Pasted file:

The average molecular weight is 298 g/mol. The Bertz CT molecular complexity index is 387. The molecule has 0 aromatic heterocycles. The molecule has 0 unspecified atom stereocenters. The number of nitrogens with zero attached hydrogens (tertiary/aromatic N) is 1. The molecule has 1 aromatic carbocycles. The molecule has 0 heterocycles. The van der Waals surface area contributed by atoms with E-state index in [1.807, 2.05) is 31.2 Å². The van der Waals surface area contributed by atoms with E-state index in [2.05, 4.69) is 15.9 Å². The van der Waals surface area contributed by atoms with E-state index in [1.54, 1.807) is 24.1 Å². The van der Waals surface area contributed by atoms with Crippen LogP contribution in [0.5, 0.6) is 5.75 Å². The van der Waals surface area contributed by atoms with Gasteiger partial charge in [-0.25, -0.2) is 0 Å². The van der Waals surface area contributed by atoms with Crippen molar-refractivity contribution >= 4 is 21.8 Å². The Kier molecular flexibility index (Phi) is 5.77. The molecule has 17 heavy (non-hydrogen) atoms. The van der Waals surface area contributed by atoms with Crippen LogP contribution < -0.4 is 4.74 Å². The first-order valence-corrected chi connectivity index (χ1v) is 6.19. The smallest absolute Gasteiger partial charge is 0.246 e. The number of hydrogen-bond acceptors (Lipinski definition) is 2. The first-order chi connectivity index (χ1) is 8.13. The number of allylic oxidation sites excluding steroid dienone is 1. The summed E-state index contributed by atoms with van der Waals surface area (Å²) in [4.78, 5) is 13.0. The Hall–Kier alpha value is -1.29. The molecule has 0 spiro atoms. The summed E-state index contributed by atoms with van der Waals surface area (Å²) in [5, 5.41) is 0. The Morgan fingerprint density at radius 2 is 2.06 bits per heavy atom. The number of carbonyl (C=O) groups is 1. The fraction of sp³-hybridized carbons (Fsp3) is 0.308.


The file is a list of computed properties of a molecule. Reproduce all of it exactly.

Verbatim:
The average molecular weight is 298 g/mol. The Bertz CT molecular complexity index is 387. The molecule has 0 aromatic heterocycles. The molecule has 0 unspecified atom stereocenters. The number of nitrogens with zero attached hydrogens (tertiary/aromatic N) is 1. The molecule has 1 aromatic carbocycles. The molecule has 0 heterocycles. The van der Waals surface area contributed by atoms with E-state index in [1.807, 2.05) is 31.2 Å². The van der Waals surface area contributed by atoms with E-state index in [2.05, 4.69) is 15.9 Å². The van der Waals surface area contributed by atoms with E-state index in [1.54, 1.807) is 24.1 Å². The van der Waals surface area contributed by atoms with Crippen LogP contribution in [0.5, 0.6) is 5.75 Å². The van der Waals surface area contributed by atoms with Gasteiger partial charge in [-0.25, -0.2) is 0 Å². The van der Waals surface area contributed by atoms with Crippen molar-refractivity contribution >= 4 is 21.8 Å². The Kier molecular flexibility index (Phi) is 5.77. The molecule has 17 heavy (non-hydrogen) atoms. The van der Waals surface area contributed by atoms with Crippen LogP contribution < -0.4 is 4.74 Å². The first-order valence-corrected chi connectivity index (χ1v) is 6.19. The smallest absolute Gasteiger partial charge is 0.246 e. The number of hydrogen-bond acceptors (Lipinski definition) is 2. The first-order chi connectivity index (χ1) is 8.13. The number of allylic oxidation sites excluding steroid dienone is 1. The summed E-state index contributed by atoms with van der Waals surface area (Å²) in [4.78, 5) is 13.0. The Hall–Kier alpha value is -1.29. The molecule has 0 spiro atoms. The summed E-state index contributed by atoms with van der Waals surface area (Å²) in [5, 5.41) is 0. The Morgan fingerprint density at radius 2 is 2.06 bits per heavy atom. The number of carbonyl (C=O) groups is 1. The fraction of sp³-hybridized carbons (Fsp3) is 0.308.